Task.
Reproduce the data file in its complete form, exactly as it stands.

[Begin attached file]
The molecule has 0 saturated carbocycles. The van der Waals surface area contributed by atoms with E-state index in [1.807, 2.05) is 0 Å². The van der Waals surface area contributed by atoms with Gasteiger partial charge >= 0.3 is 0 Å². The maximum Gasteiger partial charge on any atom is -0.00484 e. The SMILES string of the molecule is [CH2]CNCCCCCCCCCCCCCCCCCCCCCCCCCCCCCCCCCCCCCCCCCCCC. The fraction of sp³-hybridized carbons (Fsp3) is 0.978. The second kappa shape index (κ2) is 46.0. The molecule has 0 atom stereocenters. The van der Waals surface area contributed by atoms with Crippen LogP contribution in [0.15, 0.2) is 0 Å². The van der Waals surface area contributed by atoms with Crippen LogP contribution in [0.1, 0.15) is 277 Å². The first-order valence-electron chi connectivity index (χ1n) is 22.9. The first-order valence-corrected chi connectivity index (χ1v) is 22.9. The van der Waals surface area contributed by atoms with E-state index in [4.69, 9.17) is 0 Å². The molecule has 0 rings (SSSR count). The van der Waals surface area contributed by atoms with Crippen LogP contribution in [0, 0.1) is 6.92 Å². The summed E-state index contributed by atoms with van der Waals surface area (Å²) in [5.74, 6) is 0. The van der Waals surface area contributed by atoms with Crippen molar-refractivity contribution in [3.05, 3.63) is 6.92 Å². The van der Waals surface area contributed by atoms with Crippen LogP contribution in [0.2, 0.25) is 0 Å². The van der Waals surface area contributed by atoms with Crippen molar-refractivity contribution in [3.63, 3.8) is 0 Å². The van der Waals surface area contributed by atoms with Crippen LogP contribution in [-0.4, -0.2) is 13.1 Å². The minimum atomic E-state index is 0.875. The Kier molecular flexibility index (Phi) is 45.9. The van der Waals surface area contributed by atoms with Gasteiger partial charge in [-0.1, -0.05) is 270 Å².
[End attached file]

The molecule has 0 saturated carbocycles. The van der Waals surface area contributed by atoms with E-state index in [1.807, 2.05) is 0 Å². The van der Waals surface area contributed by atoms with Gasteiger partial charge >= 0.3 is 0 Å². The maximum Gasteiger partial charge on any atom is -0.00484 e. The SMILES string of the molecule is [CH2]CNCCCCCCCCCCCCCCCCCCCCCCCCCCCCCCCCCCCCCCCCCCCC. The fraction of sp³-hybridized carbons (Fsp3) is 0.978. The second kappa shape index (κ2) is 46.0. The molecule has 0 atom stereocenters. The van der Waals surface area contributed by atoms with Crippen LogP contribution in [0.15, 0.2) is 0 Å². The van der Waals surface area contributed by atoms with Crippen LogP contribution in [0.1, 0.15) is 277 Å². The first-order valence-electron chi connectivity index (χ1n) is 22.9. The first-order valence-corrected chi connectivity index (χ1v) is 22.9. The van der Waals surface area contributed by atoms with E-state index in [4.69, 9.17) is 0 Å². The molecule has 0 rings (SSSR count). The van der Waals surface area contributed by atoms with Crippen LogP contribution in [0, 0.1) is 6.92 Å². The summed E-state index contributed by atoms with van der Waals surface area (Å²) in [5.74, 6) is 0. The van der Waals surface area contributed by atoms with Crippen molar-refractivity contribution in [3.05, 3.63) is 6.92 Å². The van der Waals surface area contributed by atoms with Crippen LogP contribution in [0.2, 0.25) is 0 Å². The van der Waals surface area contributed by atoms with Crippen molar-refractivity contribution in [3.63, 3.8) is 0 Å². The van der Waals surface area contributed by atoms with Crippen LogP contribution in [-0.4, -0.2) is 13.1 Å². The minimum atomic E-state index is 0.875. The Kier molecular flexibility index (Phi) is 45.9. The van der Waals surface area contributed by atoms with Gasteiger partial charge in [-0.1, -0.05) is 270 Å².